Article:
This is not a bad book on the whole. I’m glad to see that collaboration with shriver has calmed Atkins’ somewhat complicated and irrational manner of describing things. Published by Oxford university press once again, this book is in the same series as Physical Chemistry by Atkins. The book is still vastly mono-colour, but the explanations of the topics covered seem to be fairly comprehensive and complete at this stage in my course. The text is written in easy to understand English, and not like Physical Chemistry which seems to be in some other obscure language unbeknown to me. The topics are explained fully from basics, building-up to more complicated examples as your knowledge increases. Worked example questions feature throughout the text and are a useful guide to check your understanding of a particular area of the work. I would say that this book is an essential buy for any undergraduate studying Chemistry. It is an essential reference book for anyone involved in this field. My only criticism of this book is, as with many all-in-one books, that sometimes specific areas are not sufficiently expanded upon. In these cases, it is necessary to turn my attention to other more specialised texts. Definitely worth the price, but not to be relied on exclusively.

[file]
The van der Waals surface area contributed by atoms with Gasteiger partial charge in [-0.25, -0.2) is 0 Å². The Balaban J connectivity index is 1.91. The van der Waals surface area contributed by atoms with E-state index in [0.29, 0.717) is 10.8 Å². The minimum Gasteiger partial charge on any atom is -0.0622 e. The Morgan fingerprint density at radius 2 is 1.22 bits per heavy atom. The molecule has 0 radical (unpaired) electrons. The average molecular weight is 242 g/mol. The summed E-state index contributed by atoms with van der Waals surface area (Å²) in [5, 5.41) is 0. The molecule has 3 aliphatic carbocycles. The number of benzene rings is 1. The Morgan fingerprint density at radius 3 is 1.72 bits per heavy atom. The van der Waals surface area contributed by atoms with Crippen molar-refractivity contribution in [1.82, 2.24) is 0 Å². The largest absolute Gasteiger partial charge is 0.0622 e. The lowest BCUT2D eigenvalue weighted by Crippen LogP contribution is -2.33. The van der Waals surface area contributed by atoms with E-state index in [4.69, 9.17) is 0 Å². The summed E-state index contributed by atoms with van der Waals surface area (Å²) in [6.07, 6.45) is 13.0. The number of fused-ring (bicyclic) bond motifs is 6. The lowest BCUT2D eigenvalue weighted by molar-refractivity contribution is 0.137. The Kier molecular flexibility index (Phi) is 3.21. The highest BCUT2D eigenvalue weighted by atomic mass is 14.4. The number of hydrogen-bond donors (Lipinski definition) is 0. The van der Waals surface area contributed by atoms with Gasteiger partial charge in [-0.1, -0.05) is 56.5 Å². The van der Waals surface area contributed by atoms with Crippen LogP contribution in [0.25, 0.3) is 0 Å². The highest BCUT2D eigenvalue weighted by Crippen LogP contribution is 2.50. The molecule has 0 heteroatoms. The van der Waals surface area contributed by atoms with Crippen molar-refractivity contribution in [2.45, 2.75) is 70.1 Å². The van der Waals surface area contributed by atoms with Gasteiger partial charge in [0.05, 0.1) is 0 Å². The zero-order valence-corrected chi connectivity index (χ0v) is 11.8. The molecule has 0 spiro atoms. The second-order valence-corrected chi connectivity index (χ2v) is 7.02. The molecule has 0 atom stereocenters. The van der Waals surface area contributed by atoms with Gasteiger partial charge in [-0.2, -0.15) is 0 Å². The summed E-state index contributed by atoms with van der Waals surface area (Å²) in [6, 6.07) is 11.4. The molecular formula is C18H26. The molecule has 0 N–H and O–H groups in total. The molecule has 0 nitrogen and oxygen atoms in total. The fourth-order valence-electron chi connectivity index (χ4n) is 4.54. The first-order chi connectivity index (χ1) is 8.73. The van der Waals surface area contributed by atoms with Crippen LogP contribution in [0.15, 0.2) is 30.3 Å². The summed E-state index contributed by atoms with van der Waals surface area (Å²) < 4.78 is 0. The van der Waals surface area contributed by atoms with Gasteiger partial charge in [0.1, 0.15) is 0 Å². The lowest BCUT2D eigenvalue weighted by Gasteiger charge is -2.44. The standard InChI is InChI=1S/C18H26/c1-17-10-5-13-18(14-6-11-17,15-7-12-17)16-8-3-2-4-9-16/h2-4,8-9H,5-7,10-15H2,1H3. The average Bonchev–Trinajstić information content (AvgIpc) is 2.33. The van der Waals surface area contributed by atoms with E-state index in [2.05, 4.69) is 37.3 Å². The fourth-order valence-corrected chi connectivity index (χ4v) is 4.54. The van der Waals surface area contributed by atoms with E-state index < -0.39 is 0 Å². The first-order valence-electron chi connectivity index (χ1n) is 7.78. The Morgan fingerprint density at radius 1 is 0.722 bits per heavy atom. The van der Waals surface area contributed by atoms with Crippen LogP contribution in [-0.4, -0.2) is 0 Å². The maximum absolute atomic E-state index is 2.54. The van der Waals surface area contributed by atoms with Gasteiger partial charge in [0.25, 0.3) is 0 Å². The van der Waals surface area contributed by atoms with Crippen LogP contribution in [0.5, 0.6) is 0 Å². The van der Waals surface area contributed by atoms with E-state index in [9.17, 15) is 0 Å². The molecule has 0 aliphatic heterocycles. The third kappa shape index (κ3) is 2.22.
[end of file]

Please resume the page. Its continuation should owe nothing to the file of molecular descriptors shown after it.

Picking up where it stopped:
Inorganic chemistry is an important subject, covering the chemistry of over 100 elements. This book conveys the important principles and facts in a way that is both understandable and enjoyable to undergraduates. Chemical facts are presented in a framework of interpretation. Thus, reactions and structures are presented within the context of broad chemical concepts and periodic trends. The material is reinforced with illustrations. Examples in the text help to illustrate important points, and end-of-chapter exercises and problems help to emphasize their importance.